These studies thus examined adult age differences in choice (Studies 1 and 2) and neural activity (Study 1) before individuals chose to accept or reject symmetric, positively skewed, or negatively skewed gambles as they underwent fMRI scanning. Our first aim was to determine whether age influenced the choice of risky skewed gambles. Based on an anticipatory affect account of financial risk-taking (Knutson, Katovich, & Suri, 2014; Wu, Sacchet, & Knutson, 2012) and on valence biases in affective processing with age (Baltes & Baltes, 1990; Mather & Carstensen, 2005), we predicted that compared to younger adults, older adults would be both more likely to accept positively skewed gambles than symmetric gambles and less likely to accept negatively skewed gambles than symmetric gambles. Our second aim was to determine if individual differences in neural activity were related to risky choice. Based on previous research in young adults, we predicted that NAcc activity would predict acceptance of gambles in general (Wu et al., 2011; Wu et al., 2012), and that this relationship would be preserved across adulthood (Samanez-Larkin et al., 2007; Samanez-Larkin et al., 2014). We also predicted that AIns activity would instead predict rejection of gambles (Knutson & Greer, 2008; Knutson et al., 2014), and that this predictive relationship would diminish with age (Castle et al., 2012; Harlé & Sanfey, 2012; Samanez-Larkin et al., 2007).

Method

Study 1

Participants

Thirty-seven healthy adults (age: M = 47.9 years, range: 18–85 years) were recruited from the San Francisco Bay Area community to complete a study at the Stanford Center for Cognitive and Neurobiological Imaging. Five were excluded from analyses because of head motion >2 mm during the fMRI scan, leaving a total sample of 32. Our a priori sample size calculation suggested that we needed to collect data from at least 27 subjects in order to have a power level of at least .8, to observe an effect at least as large as the linear effect of age on brain activity (r = .49, f 2 = .316) reported in the most similar published study of financial risk-taking across adulthood (Samanez-Larkin, Kuhnen, Yoo, & Knutson, 2010). A subset of these individuals’ behavioral and fMRI data were included in another publication that did not focus on age differences (Leong et al., 2016). Prior to participation, informed consent was obtained, and then participants completed a battery of neuropsychological, personality, and self-report measures (see Table 1). Following these tests (but often on a second day), participants underwent the neuroimaging session described below. All participants were compensated with a flat rate of $20 per hour, as well as the total amount earned on the gambling tasks. The Stanford Medical School Institutional Review Board approved all procedures.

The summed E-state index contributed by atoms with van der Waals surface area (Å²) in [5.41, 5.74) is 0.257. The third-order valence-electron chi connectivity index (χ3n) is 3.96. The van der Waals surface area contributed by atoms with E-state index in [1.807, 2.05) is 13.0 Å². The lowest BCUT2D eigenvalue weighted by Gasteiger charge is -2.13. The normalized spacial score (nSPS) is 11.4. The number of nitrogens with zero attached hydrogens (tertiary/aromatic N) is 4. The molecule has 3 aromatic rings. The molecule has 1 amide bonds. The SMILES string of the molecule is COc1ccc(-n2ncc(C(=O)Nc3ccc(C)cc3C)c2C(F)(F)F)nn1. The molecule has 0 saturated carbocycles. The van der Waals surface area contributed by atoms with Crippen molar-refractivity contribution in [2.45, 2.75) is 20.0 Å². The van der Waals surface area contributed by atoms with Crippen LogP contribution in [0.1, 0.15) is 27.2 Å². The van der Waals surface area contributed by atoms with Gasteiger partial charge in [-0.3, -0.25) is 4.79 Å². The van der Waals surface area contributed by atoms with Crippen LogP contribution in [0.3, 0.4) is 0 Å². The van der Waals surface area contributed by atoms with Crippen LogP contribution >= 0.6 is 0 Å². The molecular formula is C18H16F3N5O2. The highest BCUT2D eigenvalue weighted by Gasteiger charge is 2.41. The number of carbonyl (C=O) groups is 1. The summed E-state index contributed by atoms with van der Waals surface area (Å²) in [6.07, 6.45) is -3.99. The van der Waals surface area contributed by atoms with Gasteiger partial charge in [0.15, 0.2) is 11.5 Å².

Table 1

Participant characteristics

Variable

Mean (SD)

r [95% CI] with age

Sex

13 M/19 F

 

Numeracy Inventory—9 items

7.78 (1.58)

−.23 [−0.54, 0.14]

Trail Making Test (B–A)

28.55 (11.35)

.28 [−0.09, 0.58]

WAIS-III Digit Span Test (forward & backward)

18 (4.44)

−.43 [−0.68, −0.09]

Letter–Number sequencing

11.41 (2.96)

−.62 [−0.8, −0.34]

Shipley Vocabulary

33.22 (4.46)

.23 [−0.13, 0.54]

N

32

 

Note. Significant associations with age highlighted in bold

Task

During fMRI acquisition, participants completed a variant of the skewed gambling task used by Wu et al. (2011). On each of 72 trials, participants viewed a gamble versus no gamble (2 s), selected one of these two options, viewed the chosen option (4 s), and then received feedback (2 s; see Fig. 1a). Participants were given feedback because it (1) is more engaging and realistic, (2) increases incentive compatibility while they are receiving money for performance on each trial, and (3) has been used and validated in many other neuroimaging tasks (O’Doherty, Cockburn, & Pauli, 2017). Trials were separated by intertrial intervals ranging from 2 to 6 seconds. Both the spatial location of the gamble (top or bottom circle) and the response associated with each circle (left or right) were counterbalanced across trials. Prior to beginning the task, participants were reminded that their choices would be played for real money and that the outcome of the gambles would determine their final payment. They were also encouraged to respond in a timely fashion so that they did not miss out on the opportunity to make money. Because explicitly stated task goals can influence responses (Maddox, Gorlick, & Worthy, 2015; Reed & Carstensen, 2012), participants were not explicitly told to try to maximize gains or avoid losses.
Fig. 1